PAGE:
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Why Do Visits Matter?

When a child is placed into foster care, it's often because trauma has occurred. The separation and loss they feel when removed from their family only adds to their distress. Often, almost everything and everyone a child knows is lost, at least temporarily. Studies show that visitations help children maintain emotional attachments and continue connections. Visits can also help motivate parents follow through on their court-ordered plans and expand their skills to care for their children. Specifically, parent-child visits have been linked to shorter foster care placements.

A few of the many benefits to healthy parent-child visits are:

  • Maintaining the child's sense of belonging to a family

  • Reassuring the child they have not been abandoned

  • Facilitating a smoother transition if the child returns home

  • Increasing the probability for a shorter stay in foster care


What is happening in Texas?

In Texas in 2020, 54% of children were reunified with their birth families after spending about 14 months in foster care. Since most children are reunified, it's critical the parent-child relationship be maintained, if not enhanced. Without healthy visits, the relationship can quickly erode--parents and children can become emotionally detached, which makes successful reunification all the more difficult.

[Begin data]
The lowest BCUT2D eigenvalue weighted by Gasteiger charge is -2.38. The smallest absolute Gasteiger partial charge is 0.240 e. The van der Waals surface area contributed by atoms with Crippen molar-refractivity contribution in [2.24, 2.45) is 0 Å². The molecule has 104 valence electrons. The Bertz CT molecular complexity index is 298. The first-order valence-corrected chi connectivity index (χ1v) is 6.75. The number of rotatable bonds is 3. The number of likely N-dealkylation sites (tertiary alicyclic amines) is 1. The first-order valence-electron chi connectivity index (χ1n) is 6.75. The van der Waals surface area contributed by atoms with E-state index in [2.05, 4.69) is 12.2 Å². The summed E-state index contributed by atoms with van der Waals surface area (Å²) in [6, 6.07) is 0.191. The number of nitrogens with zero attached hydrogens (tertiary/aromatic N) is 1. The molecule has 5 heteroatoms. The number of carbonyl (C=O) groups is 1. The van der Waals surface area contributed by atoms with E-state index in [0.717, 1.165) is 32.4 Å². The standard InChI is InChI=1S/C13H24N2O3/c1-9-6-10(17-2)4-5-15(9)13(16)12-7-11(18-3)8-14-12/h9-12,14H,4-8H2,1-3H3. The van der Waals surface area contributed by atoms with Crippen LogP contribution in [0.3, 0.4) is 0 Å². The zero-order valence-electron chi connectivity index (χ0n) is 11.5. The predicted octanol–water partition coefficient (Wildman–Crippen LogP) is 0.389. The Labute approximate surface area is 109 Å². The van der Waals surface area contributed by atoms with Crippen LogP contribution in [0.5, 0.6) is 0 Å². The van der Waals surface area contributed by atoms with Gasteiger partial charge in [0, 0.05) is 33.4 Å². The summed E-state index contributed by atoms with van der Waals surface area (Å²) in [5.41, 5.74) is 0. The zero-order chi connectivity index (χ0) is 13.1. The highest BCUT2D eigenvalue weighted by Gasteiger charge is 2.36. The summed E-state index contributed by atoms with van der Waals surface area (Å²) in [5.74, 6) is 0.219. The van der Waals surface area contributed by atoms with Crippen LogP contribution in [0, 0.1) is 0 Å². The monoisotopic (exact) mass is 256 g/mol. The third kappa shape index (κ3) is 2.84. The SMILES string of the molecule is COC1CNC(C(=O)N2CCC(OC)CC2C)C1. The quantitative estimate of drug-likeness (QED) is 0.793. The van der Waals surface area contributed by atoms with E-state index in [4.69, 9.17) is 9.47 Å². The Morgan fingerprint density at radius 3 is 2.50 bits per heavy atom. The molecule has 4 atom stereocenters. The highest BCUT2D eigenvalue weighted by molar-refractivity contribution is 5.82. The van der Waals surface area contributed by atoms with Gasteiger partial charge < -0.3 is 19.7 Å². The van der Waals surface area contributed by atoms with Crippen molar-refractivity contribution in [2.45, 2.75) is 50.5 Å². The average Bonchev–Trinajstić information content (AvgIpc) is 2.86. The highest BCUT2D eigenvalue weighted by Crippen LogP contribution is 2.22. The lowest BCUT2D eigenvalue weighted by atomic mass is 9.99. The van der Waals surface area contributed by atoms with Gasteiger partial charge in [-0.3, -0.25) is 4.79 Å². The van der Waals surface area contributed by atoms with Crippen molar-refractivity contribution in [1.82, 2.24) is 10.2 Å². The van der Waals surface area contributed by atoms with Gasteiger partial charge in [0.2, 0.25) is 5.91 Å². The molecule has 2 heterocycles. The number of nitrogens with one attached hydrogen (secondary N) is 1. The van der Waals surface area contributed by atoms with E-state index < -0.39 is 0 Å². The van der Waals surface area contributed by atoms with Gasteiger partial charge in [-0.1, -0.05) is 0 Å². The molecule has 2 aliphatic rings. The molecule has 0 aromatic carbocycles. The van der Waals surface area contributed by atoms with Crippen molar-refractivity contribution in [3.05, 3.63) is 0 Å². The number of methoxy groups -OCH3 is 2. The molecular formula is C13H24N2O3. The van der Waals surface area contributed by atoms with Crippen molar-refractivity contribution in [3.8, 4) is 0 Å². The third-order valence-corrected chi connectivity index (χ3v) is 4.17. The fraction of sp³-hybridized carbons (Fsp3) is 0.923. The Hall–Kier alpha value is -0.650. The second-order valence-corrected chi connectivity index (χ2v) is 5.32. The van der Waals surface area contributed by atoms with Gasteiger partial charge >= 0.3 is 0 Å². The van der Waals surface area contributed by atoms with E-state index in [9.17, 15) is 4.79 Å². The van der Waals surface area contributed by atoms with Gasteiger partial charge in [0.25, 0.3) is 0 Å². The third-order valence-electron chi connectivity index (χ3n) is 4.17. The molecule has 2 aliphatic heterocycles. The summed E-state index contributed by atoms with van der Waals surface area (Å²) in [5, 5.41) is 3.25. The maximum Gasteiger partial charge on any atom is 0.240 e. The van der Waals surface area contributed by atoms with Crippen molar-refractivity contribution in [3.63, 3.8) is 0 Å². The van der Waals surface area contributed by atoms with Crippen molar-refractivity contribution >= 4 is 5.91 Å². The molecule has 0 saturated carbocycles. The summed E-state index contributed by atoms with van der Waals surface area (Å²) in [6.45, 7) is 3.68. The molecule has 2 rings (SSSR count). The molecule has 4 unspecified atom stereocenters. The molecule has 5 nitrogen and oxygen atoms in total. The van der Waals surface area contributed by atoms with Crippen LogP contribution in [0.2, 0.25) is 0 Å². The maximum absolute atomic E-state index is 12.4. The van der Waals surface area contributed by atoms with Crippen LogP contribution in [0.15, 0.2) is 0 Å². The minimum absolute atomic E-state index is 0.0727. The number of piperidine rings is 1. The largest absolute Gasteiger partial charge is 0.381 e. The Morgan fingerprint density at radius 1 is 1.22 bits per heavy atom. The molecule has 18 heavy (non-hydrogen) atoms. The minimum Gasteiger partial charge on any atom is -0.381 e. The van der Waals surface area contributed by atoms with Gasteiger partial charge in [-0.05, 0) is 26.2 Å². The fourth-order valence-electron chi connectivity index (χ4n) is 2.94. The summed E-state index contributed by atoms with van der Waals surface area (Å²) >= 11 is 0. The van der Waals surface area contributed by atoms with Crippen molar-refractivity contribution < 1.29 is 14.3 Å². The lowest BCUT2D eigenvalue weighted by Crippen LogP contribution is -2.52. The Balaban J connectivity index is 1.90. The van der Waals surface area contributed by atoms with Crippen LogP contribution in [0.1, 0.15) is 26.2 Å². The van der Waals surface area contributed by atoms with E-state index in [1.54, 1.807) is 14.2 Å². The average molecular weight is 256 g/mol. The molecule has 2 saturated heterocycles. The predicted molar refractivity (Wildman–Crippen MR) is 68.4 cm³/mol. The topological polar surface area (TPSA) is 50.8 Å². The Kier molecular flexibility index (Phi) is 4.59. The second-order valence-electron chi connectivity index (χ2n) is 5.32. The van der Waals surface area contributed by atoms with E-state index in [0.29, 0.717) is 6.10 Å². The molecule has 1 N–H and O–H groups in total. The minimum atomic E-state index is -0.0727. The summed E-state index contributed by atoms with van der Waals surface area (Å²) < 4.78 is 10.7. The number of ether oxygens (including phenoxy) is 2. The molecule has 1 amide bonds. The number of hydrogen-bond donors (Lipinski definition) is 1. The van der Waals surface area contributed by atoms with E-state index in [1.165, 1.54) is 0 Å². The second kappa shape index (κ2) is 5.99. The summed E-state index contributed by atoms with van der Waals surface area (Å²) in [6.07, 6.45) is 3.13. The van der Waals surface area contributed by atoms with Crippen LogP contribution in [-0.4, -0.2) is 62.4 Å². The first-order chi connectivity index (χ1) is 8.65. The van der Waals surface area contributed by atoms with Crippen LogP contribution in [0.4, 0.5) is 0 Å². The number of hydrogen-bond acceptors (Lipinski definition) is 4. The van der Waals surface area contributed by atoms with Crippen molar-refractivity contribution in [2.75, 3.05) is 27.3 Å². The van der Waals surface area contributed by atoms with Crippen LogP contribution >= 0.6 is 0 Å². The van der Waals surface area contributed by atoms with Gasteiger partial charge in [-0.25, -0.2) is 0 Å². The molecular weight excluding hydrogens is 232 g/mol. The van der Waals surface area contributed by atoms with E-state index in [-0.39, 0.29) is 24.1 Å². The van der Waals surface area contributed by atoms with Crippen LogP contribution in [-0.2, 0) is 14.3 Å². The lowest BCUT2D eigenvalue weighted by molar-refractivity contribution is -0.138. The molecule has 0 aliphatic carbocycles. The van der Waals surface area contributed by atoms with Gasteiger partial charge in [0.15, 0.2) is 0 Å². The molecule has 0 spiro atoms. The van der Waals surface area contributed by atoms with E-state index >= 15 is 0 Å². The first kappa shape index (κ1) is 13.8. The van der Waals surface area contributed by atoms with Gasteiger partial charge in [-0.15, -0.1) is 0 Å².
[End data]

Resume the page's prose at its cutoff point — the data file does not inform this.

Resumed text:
Not only does failure to have visits make reunification more challenging, children sometimes have a harder time attaching to adoptive parents because they fantasize about being with their biological parents. At the same time having visits regularly, but having them be full of tension and repeated stress further heaps trauma on an already traumatized child and family. 

Sadly, while many parents complete a court-ordered plan and attend visits, they often do not encounter opportunities to "expand their parenting toolbelt". Unfortunately, according to US Department of Health and Human Services, approximately 12.1% or 1800 children in Texas re-entered foster care in 2021. Our hope is to bolster parents by building confidence in new skills and empower them to be healthy parents to their children. 





What does a healthy visit look like?

Since the goal of visitation is primarily to help the child feel safe, ideally the visits would occur in the most natural and home-like setting possible. For the parent, it's an opportunity to connect with their child and deepen their relationship. It's also an ideal time for the parent to learn new skills, behaviors, and habits.

What makes our visitation program different?

As is true for all of us, we often need a coach to help us learn a new way of doing something. What better time than during a monitored visit with a visit facilitator who cares about parent and child and wants to see a broken relationship restored. Our visit facilitators at Hope Spring Community are Trauma-informed and have been through intensive training to know how to gently coach and model. After each visit, parent and facilitator will do a check in without the child to offer encouragement and guidance on how to make the visit most fruitful in the future. 













Are visits the magic solution? 

Nope! There are many complex factors that contribute to rebuilding healthy families following the trauma that brought children into care. We at Hope Spring Community believe we can contribute to providing this small, but critical, piece of the puzzle. 

Mom and child having a healthy visit
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